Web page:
Presentation on theme: "Competition and the Market Productive Efficiency and Allocative (Economic) Efficiency."— Presentation transcript:
Competition and the Market Productive Efficiency and Allocative (Economic) Efficiency
Topics to be Discussed Evaluating the Gains and Losses from Government Policies The Efficiency of a Competitive Market
Consumer and Producer Surplus When government controls price, some people are better off. May be able to buy a good at a lower price But, what is the effect on society as a whole? Is total welfare higher or lower and by how much? A way to measure gains and losses from government policies is needed
Consumer and Producer Surplus 1.Consumer surplus is the total benefit or value that consumers receive beyond what they pay for the good. Assume market price for a good is $5 Some consumers would be willing to pay more than $5 for the good If you were willing to pay $9 for the good and pay $5, you gain $4 in consumer surplus
Consumer and Producer Surplus The demand curve shows the willingness to pay for all consumers in the market Consumer surplus can be measured by the area between the demand curve and the market price Consumer surplus measures the total net benefit to consumers
Consumer and Producer Surplus 2.Producer surplus is the total benefit or revenue that producers receive beyond what it cost to produce a good. Some producers produce for less than market price and would still produce at a lower price A producer might be willing to accept $3 for the good but get $5 market price Producer gains a surplus of $2
Consumer and Producer Surplus The supply curve shows the amount that a producer is willing to take for a certain amount of a good Producer surplus can be measured by the area between the supply curve and the market price Producer surplus measures the total net benefit to producers
Consumer and Producer Surplus Between 0 and Q 0 producers receive a net gain from selling each product-- producer surplus. Consumer Surplus Quantity Price S D Q0Q0 5 9 Between 0 and Q 0 consumer A receives a net gain from buying the product-- consumer surplus Producer Surplus 3 QDQD QSQS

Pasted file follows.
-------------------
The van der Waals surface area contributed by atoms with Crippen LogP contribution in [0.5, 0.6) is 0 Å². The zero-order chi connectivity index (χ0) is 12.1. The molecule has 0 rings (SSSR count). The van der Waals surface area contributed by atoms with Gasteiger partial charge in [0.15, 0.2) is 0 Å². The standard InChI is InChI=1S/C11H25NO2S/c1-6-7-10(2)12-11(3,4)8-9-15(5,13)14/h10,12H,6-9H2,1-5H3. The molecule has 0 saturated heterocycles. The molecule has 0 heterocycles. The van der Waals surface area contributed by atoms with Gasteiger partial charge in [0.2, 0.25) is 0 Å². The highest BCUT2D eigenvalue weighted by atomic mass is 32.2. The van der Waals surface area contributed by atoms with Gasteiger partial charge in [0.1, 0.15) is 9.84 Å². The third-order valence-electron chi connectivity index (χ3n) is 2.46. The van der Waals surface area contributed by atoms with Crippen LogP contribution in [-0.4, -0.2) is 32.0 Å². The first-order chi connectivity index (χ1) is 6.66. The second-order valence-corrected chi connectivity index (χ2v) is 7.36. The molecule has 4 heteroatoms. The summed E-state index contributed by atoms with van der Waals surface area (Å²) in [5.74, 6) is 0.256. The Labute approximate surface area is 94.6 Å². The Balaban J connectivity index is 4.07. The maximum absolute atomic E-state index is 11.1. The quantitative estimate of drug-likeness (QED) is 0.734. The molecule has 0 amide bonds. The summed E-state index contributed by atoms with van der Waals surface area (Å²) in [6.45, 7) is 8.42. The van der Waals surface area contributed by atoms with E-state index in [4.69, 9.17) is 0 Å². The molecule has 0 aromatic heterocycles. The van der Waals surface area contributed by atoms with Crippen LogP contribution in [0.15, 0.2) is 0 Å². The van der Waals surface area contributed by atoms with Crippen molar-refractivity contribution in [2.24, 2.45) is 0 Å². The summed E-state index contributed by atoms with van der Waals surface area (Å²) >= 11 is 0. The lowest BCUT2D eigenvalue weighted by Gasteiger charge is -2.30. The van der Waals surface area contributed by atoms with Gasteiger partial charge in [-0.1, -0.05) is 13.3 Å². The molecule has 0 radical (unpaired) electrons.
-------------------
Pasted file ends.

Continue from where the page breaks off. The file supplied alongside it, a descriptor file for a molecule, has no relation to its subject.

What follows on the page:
Consumer and Producer Surplus To determine the welfare effect of a governmental policy we can measure the gain or loss in consumer and producer surplus. Welfare Effects Gains and losses to producers and consumers.
Consumer and Producer Surplus When government institutes a price ceiling, the price of a good cant to go above that price. With a binding price ceiling, producers and consumers are affected How much they are affected can be determined by measuring changes in consumer and producer surplus
Consumer and Producer Surplus When price is held too low, the quantity demanded increases and quantity supplied decreases Some consumers are worse off because can no longer buy the good. Decrease in consumer surplus Some consumers better off because can buy it at a lower price. Increase in consumer surplus
Consumer and Producer Surplus Producers sell less at a lower price Some producers are no longer in the market Both of these producer groups lose and producer surplus decreases The economy as a whole is worse off since surplus that used to belong to producers or consumers is simply gone
The loss to producers is the sum of rectangle A and triangle C. B A C Consumers that can buy the good gain A Price Control and Surplus Changes Quantity Price S D P0P0 Q0Q0 P max Q1Q1 Q2Q2 Consumers that cannot buy, lose B Triangles B and C are losses to society – dead weight loss
Price controls and Welfare Effects The total loss is equal to area B + C. The deadweight loss is the inefficiency of the price controls – the total loss in surplus (consumer plus producer) If demand is sufficiently inelastic, losses to consumers may be fairly large This has greater effects in political decisions
B A P max C Q1Q1 With inelastic demand, triangle B can be larger than rectangle A and consumers suffer net losses from price controls. S D Price Controls With Inelastic Demand Quantity Price P0P0 Q2Q2
The Efficiency of a Competitive Market In the evaluation of markets, we often talk about whether it reaches economic efficiency Maximization of aggregate consumer and producer surplus Policies such as price controls that cause dead weight losses in society are said to impose an efficiency cost on the economy
The Efficiency of a Competitive Market If efficiency is the goal, then you can argue leaving markets alone is the answer However, sometimes market failures occur Prices fail to provide proper signals to consumers and producers Leads to inefficient unregulated competitive market
Types of Market Failures 1.Externalities Costs or benefits that do not show up as part of the market price (e.g. pollution) Costs or benefits are external to the market 2.Lack of Information Imperfect information prevents consumers from making utility-maximizing decisions. Government intervention may be desirable in these cases
The Efficiency of a Competitive Market Other than market failures, unregulated competitive markets lead to economic efficiency What if the market is constrained to a price higher than the economically efficient equilibrium price?
B A C Price Control and Surplus Changes Quantity Price S D P0P0 Q0Q0 P min Q1Q1 Q2Q2 When price is regulated to be no lower than P min, the deadweight loss given by triangles B and C results.
The Efficiency of a Competitive Market Deadweight loss triangles, B and C, give a good estimate of efficiency cost of policies that force price above or below market clearing price. Measuring effects of government price controls on the economy can be estimated by measuring these two triangles